Impact of Farming on the Great Barrier Reef

EarthzineOriginal, St. George's School, St. George's School 2013 VPS

Image from the Great Barrier Reef Poster/ Credit: St/ George's SChool

* This project was conducted by high school-aged students at St. George’s School in BogotÌÁ, Colombia, as part of a 2013 literature review project on ecosystems.

Research question: How can pollution from inland waterways such as rivers contribute to the decay of the Great Barrier Reef, especially its 350 coral species?

Abstract:Queensland, located in northeast Australia, has an economy based on the agricultural activities that take place near several rivers. This means that fertilizers and pesticides are drained into nearby rivers like the Daintree. These contaminants contain nitrates and phosphates that cause eutrophication, which leads to an increase in the growth of algae in the Great Barrier Reef. This process particularly harms the 350 species of hard coral that make up the Reef, because as the algae die and decompose, oxygen in the water is reduced, causing other organisms to die.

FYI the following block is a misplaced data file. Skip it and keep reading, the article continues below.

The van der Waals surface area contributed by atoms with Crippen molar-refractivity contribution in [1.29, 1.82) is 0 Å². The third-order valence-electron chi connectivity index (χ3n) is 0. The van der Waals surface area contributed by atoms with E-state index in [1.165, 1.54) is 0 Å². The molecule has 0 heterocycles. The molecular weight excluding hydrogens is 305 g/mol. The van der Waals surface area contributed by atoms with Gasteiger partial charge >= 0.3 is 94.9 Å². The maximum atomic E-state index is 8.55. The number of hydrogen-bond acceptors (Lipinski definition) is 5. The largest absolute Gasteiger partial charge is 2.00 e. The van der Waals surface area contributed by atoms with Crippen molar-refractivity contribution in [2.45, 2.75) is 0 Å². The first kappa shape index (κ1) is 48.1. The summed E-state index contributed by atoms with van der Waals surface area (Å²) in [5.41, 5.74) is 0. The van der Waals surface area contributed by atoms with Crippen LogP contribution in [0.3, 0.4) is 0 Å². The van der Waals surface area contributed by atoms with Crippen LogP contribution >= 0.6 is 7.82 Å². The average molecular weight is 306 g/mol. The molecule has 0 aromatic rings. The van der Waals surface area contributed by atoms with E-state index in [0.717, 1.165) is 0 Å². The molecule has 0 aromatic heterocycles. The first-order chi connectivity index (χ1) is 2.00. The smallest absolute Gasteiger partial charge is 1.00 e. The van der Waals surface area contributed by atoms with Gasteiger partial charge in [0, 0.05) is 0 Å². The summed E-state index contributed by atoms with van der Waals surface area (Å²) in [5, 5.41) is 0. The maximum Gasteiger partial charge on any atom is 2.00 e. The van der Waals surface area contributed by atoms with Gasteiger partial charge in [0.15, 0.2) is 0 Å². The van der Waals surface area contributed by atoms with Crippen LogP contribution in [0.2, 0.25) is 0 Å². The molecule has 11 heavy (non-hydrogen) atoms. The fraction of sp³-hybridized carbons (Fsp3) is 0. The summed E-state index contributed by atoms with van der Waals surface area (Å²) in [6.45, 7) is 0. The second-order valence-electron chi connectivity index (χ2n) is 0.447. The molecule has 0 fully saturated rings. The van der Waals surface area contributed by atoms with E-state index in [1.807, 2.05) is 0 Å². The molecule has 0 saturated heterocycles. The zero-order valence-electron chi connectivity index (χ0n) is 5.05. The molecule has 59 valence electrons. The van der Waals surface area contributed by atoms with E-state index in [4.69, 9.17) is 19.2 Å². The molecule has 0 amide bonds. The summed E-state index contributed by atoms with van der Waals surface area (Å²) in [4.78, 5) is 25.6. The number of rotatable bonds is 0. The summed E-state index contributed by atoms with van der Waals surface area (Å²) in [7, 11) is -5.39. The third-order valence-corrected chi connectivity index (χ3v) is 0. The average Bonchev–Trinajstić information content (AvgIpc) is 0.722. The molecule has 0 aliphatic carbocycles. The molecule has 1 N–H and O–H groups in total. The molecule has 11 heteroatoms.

Based on the information we have acquired, we will attempt to propose solutions to this dilemma oriented toward the regulation of toxic chemicals used in farming, using satellite images to support our suggestions.

Team members:

NicolÌÁs Daguer

David LÌ_pez

Adriana Mullen

Laura Osorio

Daniel Rubio

JerÌ_nimo Sotomayor.